Reply to Mark: 3rd Graders Make Plans for Outdoor Sculpture | Ardina Greco

Dear Mark,

I always enjoy reading your updates and seeing the progress of the students I spent time with last year.  It’s amazing that they are venturing into an exploration of aesthetics!

My students and I were eager to return after the holiday break to check in on the sculpture installations that we placed in the garden two weeks prior.  The weather hadn’t been too extreme, but the sculptures would have had to survive some rain and mild wind.  Luckily, two out of three were still hanging strong when I arrived at the school for our first January session.  The students and I learned that bigger “wide” shapes were stronger than small “thin” shapes and that the sculpture that was highest in the tree was the most vulnerable to the weather.

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Excited to get more sculptures in the garden, the third grade has now entered into the second phase of our residency – the visualization and planning phase.  Intended to be the main focus of our art/math curricular integration, the last few weeks have been focused on learning about estimates, scale, proportion, and variation.  Small groups of students explored these concepts while creating proposals for outdoor sculptures.  The proposals included a small-scale model, a small blueprint drawing of the sculpture in the garden, and an enlarged drawing in color.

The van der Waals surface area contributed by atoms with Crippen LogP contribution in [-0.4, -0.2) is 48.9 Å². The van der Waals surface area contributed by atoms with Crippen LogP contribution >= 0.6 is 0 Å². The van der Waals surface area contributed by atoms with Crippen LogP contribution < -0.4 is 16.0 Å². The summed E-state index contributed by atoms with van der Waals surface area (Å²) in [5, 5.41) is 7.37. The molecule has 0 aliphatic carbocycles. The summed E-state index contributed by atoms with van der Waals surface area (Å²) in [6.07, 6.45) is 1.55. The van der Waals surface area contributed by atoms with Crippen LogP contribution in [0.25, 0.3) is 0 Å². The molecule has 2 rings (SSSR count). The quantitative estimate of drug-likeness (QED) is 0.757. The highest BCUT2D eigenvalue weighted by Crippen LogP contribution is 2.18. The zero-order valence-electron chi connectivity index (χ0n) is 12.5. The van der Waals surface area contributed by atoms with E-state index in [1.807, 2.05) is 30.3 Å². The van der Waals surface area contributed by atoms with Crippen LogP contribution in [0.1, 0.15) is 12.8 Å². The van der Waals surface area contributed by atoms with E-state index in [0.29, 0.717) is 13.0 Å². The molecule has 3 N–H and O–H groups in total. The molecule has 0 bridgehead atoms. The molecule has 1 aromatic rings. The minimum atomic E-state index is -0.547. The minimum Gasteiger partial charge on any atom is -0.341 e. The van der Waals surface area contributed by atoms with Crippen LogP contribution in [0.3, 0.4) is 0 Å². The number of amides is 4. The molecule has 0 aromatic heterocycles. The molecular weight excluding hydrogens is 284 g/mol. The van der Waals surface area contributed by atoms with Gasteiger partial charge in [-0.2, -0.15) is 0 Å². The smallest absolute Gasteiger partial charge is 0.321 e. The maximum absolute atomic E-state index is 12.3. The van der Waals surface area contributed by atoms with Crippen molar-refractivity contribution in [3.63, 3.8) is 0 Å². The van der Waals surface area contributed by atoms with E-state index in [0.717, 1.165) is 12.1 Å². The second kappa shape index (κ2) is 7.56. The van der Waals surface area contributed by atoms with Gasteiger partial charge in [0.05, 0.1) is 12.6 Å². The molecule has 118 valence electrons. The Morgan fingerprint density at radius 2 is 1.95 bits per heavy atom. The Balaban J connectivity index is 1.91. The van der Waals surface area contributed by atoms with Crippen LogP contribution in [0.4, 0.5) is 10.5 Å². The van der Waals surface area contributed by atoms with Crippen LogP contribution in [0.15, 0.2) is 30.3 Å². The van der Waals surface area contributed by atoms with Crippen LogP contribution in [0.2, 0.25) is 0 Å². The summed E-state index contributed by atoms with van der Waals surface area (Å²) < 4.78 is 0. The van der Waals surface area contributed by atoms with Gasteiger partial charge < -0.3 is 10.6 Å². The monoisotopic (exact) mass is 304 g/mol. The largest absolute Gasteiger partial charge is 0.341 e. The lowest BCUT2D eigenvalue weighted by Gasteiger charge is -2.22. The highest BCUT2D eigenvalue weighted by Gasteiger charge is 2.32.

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As for constraints, I have been lucky not to have to worry about wall space in the Year With Children exhibition.   Instead, I have been told that one of our sculptures will be on view outside the Guggenheim on a balcony that is visible from the galleries. That means that the general public who goes to visit the exhibition will see our work as well as pedestrians that are just passing by the museum.  To create a sculpture suitable for the balcony, however, I had to have a special meeting with the exhibition designer to learn dimension and construction constraints.  I was told that our proposed materials, wood and plastic, should work great but that the individual pieces of material need be very secure and that the overall sculpture needs to be heavy.

I am looking forward to the sculpture construction that officially starts on Friday. YIKES!

Muchisimo amor,

Ardina

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